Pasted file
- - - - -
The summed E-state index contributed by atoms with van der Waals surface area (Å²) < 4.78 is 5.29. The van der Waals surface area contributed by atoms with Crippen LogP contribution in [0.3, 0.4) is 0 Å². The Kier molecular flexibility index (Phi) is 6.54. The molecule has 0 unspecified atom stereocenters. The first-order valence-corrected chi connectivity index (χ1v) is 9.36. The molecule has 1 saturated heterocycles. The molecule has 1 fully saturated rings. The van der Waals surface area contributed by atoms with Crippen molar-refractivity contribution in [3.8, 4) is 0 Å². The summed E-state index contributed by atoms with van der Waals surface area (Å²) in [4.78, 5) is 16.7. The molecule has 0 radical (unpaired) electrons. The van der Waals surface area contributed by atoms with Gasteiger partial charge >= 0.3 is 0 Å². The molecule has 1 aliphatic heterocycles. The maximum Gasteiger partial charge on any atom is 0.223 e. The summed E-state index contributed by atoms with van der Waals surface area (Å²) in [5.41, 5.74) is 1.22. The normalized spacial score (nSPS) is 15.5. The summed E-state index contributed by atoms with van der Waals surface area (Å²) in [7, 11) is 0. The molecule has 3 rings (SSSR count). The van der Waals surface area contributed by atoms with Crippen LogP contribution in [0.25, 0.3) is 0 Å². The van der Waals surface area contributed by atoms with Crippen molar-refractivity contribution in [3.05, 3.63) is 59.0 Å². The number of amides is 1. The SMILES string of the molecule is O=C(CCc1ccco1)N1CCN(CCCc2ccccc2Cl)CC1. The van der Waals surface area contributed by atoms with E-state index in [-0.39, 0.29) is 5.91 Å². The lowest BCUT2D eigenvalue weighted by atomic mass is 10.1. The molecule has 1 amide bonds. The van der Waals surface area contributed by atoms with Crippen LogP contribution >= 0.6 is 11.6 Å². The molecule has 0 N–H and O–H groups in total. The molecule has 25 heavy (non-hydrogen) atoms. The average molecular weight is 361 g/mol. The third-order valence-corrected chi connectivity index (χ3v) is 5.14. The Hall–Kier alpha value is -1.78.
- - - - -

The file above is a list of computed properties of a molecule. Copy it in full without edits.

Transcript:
The summed E-state index contributed by atoms with van der Waals surface area (Å²) < 4.78 is 5.29. The van der Waals surface area contributed by atoms with Crippen LogP contribution in [0.3, 0.4) is 0 Å². The Kier molecular flexibility index (Phi) is 6.54. The molecule has 0 unspecified atom stereocenters. The first-order valence-corrected chi connectivity index (χ1v) is 9.36. The molecule has 1 saturated heterocycles. The molecule has 1 fully saturated rings. The van der Waals surface area contributed by atoms with Crippen molar-refractivity contribution in [3.8, 4) is 0 Å². The summed E-state index contributed by atoms with van der Waals surface area (Å²) in [4.78, 5) is 16.7. The molecule has 0 radical (unpaired) electrons. The van der Waals surface area contributed by atoms with Gasteiger partial charge >= 0.3 is 0 Å². The molecule has 1 aliphatic heterocycles. The maximum Gasteiger partial charge on any atom is 0.223 e. The summed E-state index contributed by atoms with van der Waals surface area (Å²) in [5.41, 5.74) is 1.22. The normalized spacial score (nSPS) is 15.5. The summed E-state index contributed by atoms with van der Waals surface area (Å²) in [7, 11) is 0. The molecule has 3 rings (SSSR count). The van der Waals surface area contributed by atoms with Crippen LogP contribution in [0.25, 0.3) is 0 Å². The van der Waals surface area contributed by atoms with Crippen molar-refractivity contribution in [3.05, 3.63) is 59.0 Å². The number of amides is 1. The SMILES string of the molecule is O=C(CCc1ccco1)N1CCN(CCCc2ccccc2Cl)CC1. The van der Waals surface area contributed by atoms with E-state index in [-0.39, 0.29) is 5.91 Å². The lowest BCUT2D eigenvalue weighted by atomic mass is 10.1. The molecule has 1 amide bonds. The van der Waals surface area contributed by atoms with Crippen LogP contribution >= 0.6 is 11.6 Å². The molecule has 0 N–H and O–H groups in total. The molecule has 25 heavy (non-hydrogen) atoms. The average molecular weight is 361 g/mol. The third-order valence-corrected chi connectivity index (χ3v) is 5.14. The Hall–Kier alpha value is -1.78.